Today in Apple history: FireWire wins Apple its first Emmy


FireWire lands Apple its first Emmy.
FireWire lands Apple its first Emmy.
Image: The Academy of Television Arts & Sciences/Ste Smith/Cult of Mac

August 22: Today in Apple history: FireWire wins Apple its first Emmy August 22, 2001: Apple takes home a technical Emmy for developing FireWire, the high-speed serial port that allows users to transfer data quickly between a Macintosh and another device, such as a digital camera.

“Apple enabled the desktop video revolution with its invention of FireWire,” says Jon Rubinstein, Apple’s senior vice president of hardware engineering, in a press release. FireWire plays a key role in Steve Jobs’ “digital hub” strategy at Apple. However, the technology’s origins go back much further than that.

A brief history of Apple FireWire

In fact, Apple engineers developed FireWire (also known as IEEE 1394) in 1986. It was designed to replace older technologies for interfacing between devices. They nicknamed it “FireWire” due to its impressive speed.

It wasn’t until Jobs’ return to Apple that FireWire became part of the Mac’s standard toolset. Jobs saw a use for it in moving video from cameras to computers, where the imagery could be easily edited and distributed.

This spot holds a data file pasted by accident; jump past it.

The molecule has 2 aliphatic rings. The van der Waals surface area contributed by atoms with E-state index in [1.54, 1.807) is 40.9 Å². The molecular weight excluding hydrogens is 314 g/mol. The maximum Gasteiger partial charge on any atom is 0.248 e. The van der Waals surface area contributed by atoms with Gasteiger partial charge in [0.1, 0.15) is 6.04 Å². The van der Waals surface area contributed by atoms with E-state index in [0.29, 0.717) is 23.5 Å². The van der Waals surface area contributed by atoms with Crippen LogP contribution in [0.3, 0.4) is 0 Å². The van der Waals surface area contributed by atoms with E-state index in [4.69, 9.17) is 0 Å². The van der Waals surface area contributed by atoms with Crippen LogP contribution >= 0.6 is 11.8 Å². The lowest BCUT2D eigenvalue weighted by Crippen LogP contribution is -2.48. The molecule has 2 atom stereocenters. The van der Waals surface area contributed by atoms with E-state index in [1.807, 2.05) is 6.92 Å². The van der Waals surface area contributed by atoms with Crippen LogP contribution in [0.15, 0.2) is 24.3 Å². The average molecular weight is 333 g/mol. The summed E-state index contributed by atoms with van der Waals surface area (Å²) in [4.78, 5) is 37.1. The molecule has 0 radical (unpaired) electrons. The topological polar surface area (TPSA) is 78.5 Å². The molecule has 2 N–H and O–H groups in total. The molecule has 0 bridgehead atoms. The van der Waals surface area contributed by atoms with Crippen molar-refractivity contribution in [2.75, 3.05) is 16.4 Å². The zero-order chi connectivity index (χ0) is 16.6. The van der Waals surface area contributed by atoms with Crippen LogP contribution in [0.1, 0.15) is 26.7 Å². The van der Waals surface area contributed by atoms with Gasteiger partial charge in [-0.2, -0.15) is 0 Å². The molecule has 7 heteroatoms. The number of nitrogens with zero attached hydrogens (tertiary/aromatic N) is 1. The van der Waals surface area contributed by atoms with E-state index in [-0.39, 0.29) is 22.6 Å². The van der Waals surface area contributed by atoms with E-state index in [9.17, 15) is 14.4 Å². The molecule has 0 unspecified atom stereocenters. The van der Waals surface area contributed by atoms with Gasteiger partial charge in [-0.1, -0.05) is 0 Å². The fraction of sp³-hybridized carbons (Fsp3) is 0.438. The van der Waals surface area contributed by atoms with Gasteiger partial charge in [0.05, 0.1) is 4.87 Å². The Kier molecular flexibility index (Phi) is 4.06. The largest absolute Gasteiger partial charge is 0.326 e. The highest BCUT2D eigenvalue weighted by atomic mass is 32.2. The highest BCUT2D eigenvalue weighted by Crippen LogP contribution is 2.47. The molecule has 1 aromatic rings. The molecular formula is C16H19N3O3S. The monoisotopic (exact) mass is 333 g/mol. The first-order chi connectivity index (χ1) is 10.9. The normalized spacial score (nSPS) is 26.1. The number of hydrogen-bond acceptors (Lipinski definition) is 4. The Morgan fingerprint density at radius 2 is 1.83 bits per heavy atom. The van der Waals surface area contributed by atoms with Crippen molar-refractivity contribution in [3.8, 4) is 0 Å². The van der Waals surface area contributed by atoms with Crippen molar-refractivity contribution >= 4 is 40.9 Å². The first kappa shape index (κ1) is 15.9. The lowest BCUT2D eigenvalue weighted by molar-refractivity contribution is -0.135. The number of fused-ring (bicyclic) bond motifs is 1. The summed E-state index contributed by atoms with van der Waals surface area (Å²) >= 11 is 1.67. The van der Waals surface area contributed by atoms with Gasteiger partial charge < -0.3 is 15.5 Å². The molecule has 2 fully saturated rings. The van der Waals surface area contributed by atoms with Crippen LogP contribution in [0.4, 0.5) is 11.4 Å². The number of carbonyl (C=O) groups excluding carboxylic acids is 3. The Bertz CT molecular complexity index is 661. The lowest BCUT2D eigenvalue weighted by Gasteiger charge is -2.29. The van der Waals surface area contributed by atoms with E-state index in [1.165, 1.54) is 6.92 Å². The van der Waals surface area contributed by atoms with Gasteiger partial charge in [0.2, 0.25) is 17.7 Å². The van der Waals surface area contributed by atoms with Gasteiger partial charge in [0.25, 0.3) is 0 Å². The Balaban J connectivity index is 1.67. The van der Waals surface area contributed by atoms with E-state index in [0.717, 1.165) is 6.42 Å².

Although developed while Jobs was outside Apple, in a lot of ways it was a typically Jobsian invention. FireWire’s impressive capabilities and straightforward, plug-and-play nature made it a truly revolutionary technology. FireWire boasted data transfer rates up to 400Mbps — around 30 times the bandwidth of the popular USB peripheral standard.

FireWire: A mass-market technology

Due to its advantages, FireWire proved incredibly popular among users, from consumers to industry pros. It quickly became a standard interface, adopted by Sony, Canon, JVC and Kodak for cameras and digital peripherals.

Combined with tools like iMovie and iDVD — and new, low-cost/high-quality digital camcorders — FireWire helped spark a mobile video phenomenon. That, in turn, spurred the ascendance of services like YouTube. FireWire also kicked off Jobs’ strategy of referring to the Mac as a “digital hub” to connect all your digital devices for maximum creativity and productivity.

No wonder The Academy of Television Arts & Sciences gave Apple a Primetime Engineering Emmy Award for FireWire’s material impact on the television industry! (Apple later received its second Emmy for the 2013 iPhone ad “Misunderstood.” Today, Apple is making winning Emmys and other awards a key part of its Apple TV+ strategy.)

Do you remember using FireWire for the first time? Leave your comments below.


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